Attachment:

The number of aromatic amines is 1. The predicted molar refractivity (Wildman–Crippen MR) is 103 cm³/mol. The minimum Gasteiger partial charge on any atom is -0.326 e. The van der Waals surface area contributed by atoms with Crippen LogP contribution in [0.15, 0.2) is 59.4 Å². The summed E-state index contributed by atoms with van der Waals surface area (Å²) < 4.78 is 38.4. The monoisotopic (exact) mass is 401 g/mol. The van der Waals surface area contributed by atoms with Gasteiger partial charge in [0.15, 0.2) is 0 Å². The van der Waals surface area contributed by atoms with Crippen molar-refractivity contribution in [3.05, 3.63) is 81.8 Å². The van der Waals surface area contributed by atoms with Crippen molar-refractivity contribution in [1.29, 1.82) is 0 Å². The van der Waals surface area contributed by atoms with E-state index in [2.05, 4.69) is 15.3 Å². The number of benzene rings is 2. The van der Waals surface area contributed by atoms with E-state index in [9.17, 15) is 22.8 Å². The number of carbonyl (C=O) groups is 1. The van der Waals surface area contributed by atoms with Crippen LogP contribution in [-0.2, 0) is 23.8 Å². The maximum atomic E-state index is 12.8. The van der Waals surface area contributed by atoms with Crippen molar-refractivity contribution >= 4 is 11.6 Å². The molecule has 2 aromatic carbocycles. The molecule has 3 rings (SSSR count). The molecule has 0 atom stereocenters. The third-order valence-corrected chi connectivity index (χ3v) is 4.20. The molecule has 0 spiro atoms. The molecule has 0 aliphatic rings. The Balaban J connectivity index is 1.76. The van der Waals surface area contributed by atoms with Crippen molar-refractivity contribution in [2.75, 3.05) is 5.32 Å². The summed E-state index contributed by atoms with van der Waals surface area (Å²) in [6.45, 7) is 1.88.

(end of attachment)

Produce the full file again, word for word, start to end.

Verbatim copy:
The number of aromatic amines is 1. The predicted molar refractivity (Wildman–Crippen MR) is 103 cm³/mol. The minimum Gasteiger partial charge on any atom is -0.326 e. The van der Waals surface area contributed by atoms with Crippen LogP contribution in [0.15, 0.2) is 59.4 Å². The summed E-state index contributed by atoms with van der Waals surface area (Å²) < 4.78 is 38.4. The monoisotopic (exact) mass is 401 g/mol. The van der Waals surface area contributed by atoms with Gasteiger partial charge in [0.15, 0.2) is 0 Å². The van der Waals surface area contributed by atoms with Crippen molar-refractivity contribution in [3.05, 3.63) is 81.8 Å². The van der Waals surface area contributed by atoms with Crippen molar-refractivity contribution in [1.29, 1.82) is 0 Å². The van der Waals surface area contributed by atoms with E-state index in [2.05, 4.69) is 15.3 Å². The number of benzene rings is 2. The van der Waals surface area contributed by atoms with E-state index in [9.17, 15) is 22.8 Å². The number of carbonyl (C=O) groups is 1. The van der Waals surface area contributed by atoms with Crippen LogP contribution in [-0.2, 0) is 23.8 Å². The maximum atomic E-state index is 12.8. The van der Waals surface area contributed by atoms with Crippen molar-refractivity contribution >= 4 is 11.6 Å². The molecule has 2 aromatic carbocycles. The molecule has 3 rings (SSSR count). The molecule has 0 atom stereocenters. The third-order valence-corrected chi connectivity index (χ3v) is 4.20. The molecule has 0 spiro atoms. The molecule has 0 aliphatic rings. The Balaban J connectivity index is 1.76. The van der Waals surface area contributed by atoms with Crippen molar-refractivity contribution in [2.75, 3.05) is 5.32 Å². The summed E-state index contributed by atoms with van der Waals surface area (Å²) in [6.45, 7) is 1.88.